Online backup services such as Carbonite, Acronis, IDrive and Mozy might be a bad deal for some users when compared to cloud storage services Box, Dropbox, Google Drive and Microsoft Skydrive. The former usually just backs up files; the latter does backs up files and also gives you working access to them.
Before cloud storage services established themselves, online backup services had been around for years. Carbonite was big enough to get itself preloaded on many OEM Windows systems and became the most famous of the online services. Mozy is also very well known. At the same time, many general security suites have for years included online backup as a feature. Typically you get a few gigabytes with the base subscription price of the suite and can buy more storage. Symantec, McAfee and Comodo are three that take this approach.
As a general rule, online backup services allow you to back up and restore files. That's it. With hard drive sizes well into the hundreds of gigabytes, this necessarily means that you're only backing up a portion of your system, so many of these services default to backing up your My Documents and other data folders.
Cloud storage is different. These services take a portion of your hard drive and synchronize it with the online storage. Make changes on the hard disk and they are quickly replicated to the cloud storage. If you have other systems on the account, the files are synchronized down to them. And so as you work on your files they are automatically backed up.
So why bother with backup services at all? Perhaps a cloud service is at least as good at backup and gives you full access as well. This is very often true, and so I'm sure there are many users who are paying for an online backup service who would be better-served by a cloud storage service.
On the other hand, SugarSync is expensive. Looking at 100 GB as an example, SugarSync costs 50% more than Dropbox, 150% more than Google Drive, and 200% more than SkyDrive. Pure backup products are cheaper per gigabyte and they'd better be, because they do so much less.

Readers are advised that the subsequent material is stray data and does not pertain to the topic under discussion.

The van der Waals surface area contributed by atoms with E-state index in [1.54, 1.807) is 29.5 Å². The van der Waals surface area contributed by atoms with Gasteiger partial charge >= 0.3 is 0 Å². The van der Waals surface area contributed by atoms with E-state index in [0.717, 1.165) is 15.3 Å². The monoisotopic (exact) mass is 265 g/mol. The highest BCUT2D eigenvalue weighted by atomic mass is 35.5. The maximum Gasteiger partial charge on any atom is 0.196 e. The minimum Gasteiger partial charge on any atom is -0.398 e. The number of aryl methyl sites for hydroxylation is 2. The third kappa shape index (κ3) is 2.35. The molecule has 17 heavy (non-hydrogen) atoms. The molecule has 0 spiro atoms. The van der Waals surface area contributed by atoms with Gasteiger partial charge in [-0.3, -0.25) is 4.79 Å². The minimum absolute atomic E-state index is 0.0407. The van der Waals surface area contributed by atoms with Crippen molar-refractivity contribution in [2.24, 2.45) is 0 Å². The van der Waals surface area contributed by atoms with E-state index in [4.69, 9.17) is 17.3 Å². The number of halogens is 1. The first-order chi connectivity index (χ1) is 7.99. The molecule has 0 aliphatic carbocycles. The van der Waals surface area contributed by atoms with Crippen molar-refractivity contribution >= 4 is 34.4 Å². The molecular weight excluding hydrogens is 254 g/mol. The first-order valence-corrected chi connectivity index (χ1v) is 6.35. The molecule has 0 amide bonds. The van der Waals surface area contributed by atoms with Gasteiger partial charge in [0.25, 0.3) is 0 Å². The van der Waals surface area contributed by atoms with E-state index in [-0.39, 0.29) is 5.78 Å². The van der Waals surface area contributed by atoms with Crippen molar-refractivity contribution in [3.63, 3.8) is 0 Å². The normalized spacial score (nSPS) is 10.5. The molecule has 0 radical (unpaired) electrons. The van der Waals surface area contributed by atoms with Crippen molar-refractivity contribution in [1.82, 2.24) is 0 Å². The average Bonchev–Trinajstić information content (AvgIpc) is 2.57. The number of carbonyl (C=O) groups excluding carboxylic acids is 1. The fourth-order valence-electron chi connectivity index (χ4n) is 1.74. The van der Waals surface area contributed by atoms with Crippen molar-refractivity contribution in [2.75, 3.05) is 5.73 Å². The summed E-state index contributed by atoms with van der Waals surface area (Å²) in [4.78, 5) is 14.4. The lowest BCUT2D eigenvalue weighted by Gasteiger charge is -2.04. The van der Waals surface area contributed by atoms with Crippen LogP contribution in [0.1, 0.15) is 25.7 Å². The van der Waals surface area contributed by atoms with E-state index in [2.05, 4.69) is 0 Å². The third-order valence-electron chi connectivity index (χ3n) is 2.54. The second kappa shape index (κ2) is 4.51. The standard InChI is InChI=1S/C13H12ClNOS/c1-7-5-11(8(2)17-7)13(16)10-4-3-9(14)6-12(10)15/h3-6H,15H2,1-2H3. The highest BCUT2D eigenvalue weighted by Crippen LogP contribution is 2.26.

I found this review roundup of 27 online backup services on About.com. A quick survey of these services gives me the impression that the backup-only ones tend to be cheaper per gigabyte, perhaps even advertising unlimited backup space.
Claims of "unlimited" service on the Internet usually have some sort of caveat in them. Many years ago I challenged Web hosting services that claimed "unlimited bandwidth" for cheap hosting accounts whether that was literally true -- and they generally admitted that customers who abuse the privilege would be persuaded to be reasonable. Carbonite says only that "...for exceptionally large backups -- 200GB or more -- backup speed will slow noticeably after the first 200GBs have been backed up."
The real question you should ask yourself is whether online backup of more than 100 GB really makes sense for you. It's possible that you have a large music or image or video library you'd like to back up; if so, a pure backup service is probably your best solution. But maybe not your only solution.
As I recently explained, Dropbox has changed the way I work because of how it keeps all my computers in synch. I don't care about backing up files anymore. They're all in Dropbox. Most of my photos are on Phanfare, a separate service I like. This is something else to consider: Are all your images in Picasso, your music in iTunes, and so on? You might already be backed up.
Paying for and using a backup service is the sign of a smart user who knows things can go wrong. Go a little further and make sure you're getting the best kind of backup for the way you use your data.
Google in the Enterprise SurveyThere's no doubt Google has made headway into businesses: Just 28 percent discourage or ban use of its productivity products, and 69 percent cite Google Apps' good or excellent mobility. But progress could still stall: 59 percent of nonusers distrust the security of Google's cloud. Its data privacy is an open question, and 37 percent worry about integration.
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